The view from backstage is decidedly different. Nilles has watched prima ballerinas in their toe shoes make their stage entrances "smiling and looking beautiful." When they come offstage, "they go flat-footed, their bodies drop, and you can almost see the tears in their eyes," says Nilles, who explains that the ballerinas' sheer physical effort forces some of them to take hits off an oxygen tank kept backstage. "I really feel a lot for them," he says. "They're putting everything into their performances."

One of Nilles' favorite memories came at the end of an onstage conversation between Timothy Leary, the '60s psychopharmacological and counterculture revolutionary, and G. Gordon Liddy, the former FBI agent who helped plan the Watergate break-in. When the two men finished their conversation, Liddy turned to the audience and asked if there were any questions. When no one responded, he opened his jacket and told them, by way of encouragement, "I'm unarmed."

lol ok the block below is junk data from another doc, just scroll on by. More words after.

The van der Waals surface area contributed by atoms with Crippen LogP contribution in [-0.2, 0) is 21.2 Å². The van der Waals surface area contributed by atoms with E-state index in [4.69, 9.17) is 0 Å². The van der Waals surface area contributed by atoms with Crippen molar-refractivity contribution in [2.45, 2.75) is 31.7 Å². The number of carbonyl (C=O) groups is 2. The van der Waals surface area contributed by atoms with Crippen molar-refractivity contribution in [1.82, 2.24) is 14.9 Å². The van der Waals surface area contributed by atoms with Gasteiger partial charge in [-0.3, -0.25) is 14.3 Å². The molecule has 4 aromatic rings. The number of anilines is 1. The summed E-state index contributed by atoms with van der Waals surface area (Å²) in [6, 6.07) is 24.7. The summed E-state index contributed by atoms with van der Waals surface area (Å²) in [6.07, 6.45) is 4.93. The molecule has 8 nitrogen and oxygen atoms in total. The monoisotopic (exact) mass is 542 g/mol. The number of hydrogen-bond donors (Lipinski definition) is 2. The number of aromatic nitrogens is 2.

Occasionally the elements conspire against the performers - even indoors. During a performance by the Julliard String Quartet, the auditorium was hot and the air was stuffy. The group began its first piece, while a woman sitting dead-center in the front row fanned herself with a program. After they finished the piece, the quartet came offstage and told Nilles "they couldn't go back and play unless she stopped fanning herself or unless she fanned herself in time with the music." One of the crew informed the woman of the performers' request, and she duly put her program away, "somewhat embarrassed."

Fortunately for Nilles, he doesn't get starstruck. He sees the artists and dignitaries who grace Cal Performances' stage as "just regular people doing their thing." One such regular guy, former President Bill Clinton, gave a talk on globalization to a packed Zellerbach Hall in January 2002, then obliged the stage crew's request that he sign the wall in Nilles' office.

Between rehearsals and the real deal, the head carpenter has seen approximately 6,000 performances in his three decades at Berkeley. The thrill isn't gone: Nilles still has "wow moments" every time the curtain goes up.
"I feel very lucky that I get paid to see and be a part of what other people pay their hard-earned money to enjoy," he says. "I'm entertained every day."